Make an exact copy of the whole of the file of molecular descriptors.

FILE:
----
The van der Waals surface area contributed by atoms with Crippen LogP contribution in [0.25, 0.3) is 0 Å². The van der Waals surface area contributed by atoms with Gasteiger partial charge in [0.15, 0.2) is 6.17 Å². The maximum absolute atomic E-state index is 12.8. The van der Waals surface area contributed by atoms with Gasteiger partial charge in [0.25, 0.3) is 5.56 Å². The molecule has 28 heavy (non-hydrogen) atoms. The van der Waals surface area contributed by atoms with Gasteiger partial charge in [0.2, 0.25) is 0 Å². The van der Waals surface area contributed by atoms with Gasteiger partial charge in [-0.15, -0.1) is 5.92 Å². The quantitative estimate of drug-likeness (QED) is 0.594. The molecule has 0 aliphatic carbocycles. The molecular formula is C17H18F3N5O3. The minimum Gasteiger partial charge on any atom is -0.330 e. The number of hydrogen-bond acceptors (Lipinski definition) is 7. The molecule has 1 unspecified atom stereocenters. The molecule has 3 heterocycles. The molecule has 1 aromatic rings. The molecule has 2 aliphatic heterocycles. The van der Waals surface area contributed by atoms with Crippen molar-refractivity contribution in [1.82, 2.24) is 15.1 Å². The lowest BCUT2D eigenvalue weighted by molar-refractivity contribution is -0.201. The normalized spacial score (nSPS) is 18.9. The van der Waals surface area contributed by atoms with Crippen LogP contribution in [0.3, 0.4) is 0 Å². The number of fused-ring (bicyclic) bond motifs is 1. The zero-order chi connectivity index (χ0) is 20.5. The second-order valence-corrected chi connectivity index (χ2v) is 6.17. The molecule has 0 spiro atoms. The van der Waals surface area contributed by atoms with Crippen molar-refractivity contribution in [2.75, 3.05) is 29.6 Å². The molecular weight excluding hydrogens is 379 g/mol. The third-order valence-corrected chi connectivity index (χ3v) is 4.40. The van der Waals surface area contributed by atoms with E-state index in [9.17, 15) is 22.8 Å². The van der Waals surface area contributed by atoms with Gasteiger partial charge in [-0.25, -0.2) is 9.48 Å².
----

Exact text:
The van der Waals surface area contributed by atoms with Crippen LogP contribution in [0.25, 0.3) is 0 Å². The van der Waals surface area contributed by atoms with Gasteiger partial charge in [0.15, 0.2) is 6.17 Å². The maximum absolute atomic E-state index is 12.8. The van der Waals surface area contributed by atoms with Gasteiger partial charge in [0.25, 0.3) is 5.56 Å². The molecule has 28 heavy (non-hydrogen) atoms. The van der Waals surface area contributed by atoms with Gasteiger partial charge in [0.2, 0.25) is 0 Å². The van der Waals surface area contributed by atoms with Gasteiger partial charge in [-0.15, -0.1) is 5.92 Å². The quantitative estimate of drug-likeness (QED) is 0.594. The molecule has 0 aliphatic carbocycles. The molecular formula is C17H18F3N5O3. The minimum Gasteiger partial charge on any atom is -0.330 e. The number of hydrogen-bond acceptors (Lipinski definition) is 7. The molecule has 1 unspecified atom stereocenters. The molecule has 3 heterocycles. The molecule has 1 aromatic rings. The molecule has 2 aliphatic heterocycles. The van der Waals surface area contributed by atoms with Crippen molar-refractivity contribution in [1.82, 2.24) is 15.1 Å². The lowest BCUT2D eigenvalue weighted by molar-refractivity contribution is -0.201. The normalized spacial score (nSPS) is 18.9. The van der Waals surface area contributed by atoms with Crippen LogP contribution in [0.3, 0.4) is 0 Å². The number of fused-ring (bicyclic) bond motifs is 1. The zero-order chi connectivity index (χ0) is 20.5. The second-order valence-corrected chi connectivity index (χ2v) is 6.17. The molecule has 0 spiro atoms. The van der Waals surface area contributed by atoms with Crippen molar-refractivity contribution in [2.75, 3.05) is 29.6 Å². The molecular weight excluding hydrogens is 379 g/mol. The third-order valence-corrected chi connectivity index (χ3v) is 4.40. The van der Waals surface area contributed by atoms with E-state index in [9.17, 15) is 22.8 Å². The van der Waals surface area contributed by atoms with Gasteiger partial charge in [-0.25, -0.2) is 9.48 Å².